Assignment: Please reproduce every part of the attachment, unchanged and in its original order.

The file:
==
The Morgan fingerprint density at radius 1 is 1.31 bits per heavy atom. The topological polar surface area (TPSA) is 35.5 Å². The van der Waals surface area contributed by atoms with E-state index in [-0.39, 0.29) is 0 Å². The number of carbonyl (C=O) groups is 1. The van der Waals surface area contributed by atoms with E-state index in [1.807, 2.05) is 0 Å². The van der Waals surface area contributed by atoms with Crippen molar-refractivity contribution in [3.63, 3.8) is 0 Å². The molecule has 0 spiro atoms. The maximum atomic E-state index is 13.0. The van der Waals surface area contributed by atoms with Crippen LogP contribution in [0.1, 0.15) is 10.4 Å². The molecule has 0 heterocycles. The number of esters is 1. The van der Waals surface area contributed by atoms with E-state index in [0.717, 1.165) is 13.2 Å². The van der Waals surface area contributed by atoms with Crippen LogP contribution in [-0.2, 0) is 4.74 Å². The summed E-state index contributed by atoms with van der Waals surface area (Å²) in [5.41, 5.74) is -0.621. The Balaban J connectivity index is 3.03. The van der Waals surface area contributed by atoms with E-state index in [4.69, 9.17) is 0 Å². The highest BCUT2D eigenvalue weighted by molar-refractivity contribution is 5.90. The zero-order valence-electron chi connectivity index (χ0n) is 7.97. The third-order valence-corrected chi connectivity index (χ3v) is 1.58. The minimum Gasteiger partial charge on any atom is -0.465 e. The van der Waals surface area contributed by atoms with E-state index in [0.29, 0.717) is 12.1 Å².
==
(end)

The Morgan fingerprint density at radius 1 is 1.31 bits per heavy atom. The topological polar surface area (TPSA) is 35.5 Å². The van der Waals surface area contributed by atoms with E-state index in [-0.39, 0.29) is 0 Å². The number of carbonyl (C=O) groups is 1. The van der Waals surface area contributed by atoms with E-state index in [1.807, 2.05) is 0 Å². The van der Waals surface area contributed by atoms with Crippen molar-refractivity contribution in [3.63, 3.8) is 0 Å². The molecule has 0 spiro atoms. The maximum atomic E-state index is 13.0. The van der Waals surface area contributed by atoms with Crippen LogP contribution in [0.1, 0.15) is 10.4 Å². The molecule has 0 heterocycles. The number of esters is 1. The van der Waals surface area contributed by atoms with E-state index in [0.717, 1.165) is 13.2 Å². The van der Waals surface area contributed by atoms with Crippen LogP contribution in [-0.2, 0) is 4.74 Å². The summed E-state index contributed by atoms with van der Waals surface area (Å²) in [5.41, 5.74) is -0.621. The Balaban J connectivity index is 3.03. The van der Waals surface area contributed by atoms with E-state index in [4.69, 9.17) is 0 Å². The highest BCUT2D eigenvalue weighted by molar-refractivity contribution is 5.90. The zero-order valence-electron chi connectivity index (χ0n) is 7.97. The third-order valence-corrected chi connectivity index (χ3v) is 1.58. The minimum Gasteiger partial charge on any atom is -0.465 e. The van der Waals surface area contributed by atoms with E-state index in [0.29, 0.717) is 12.1 Å².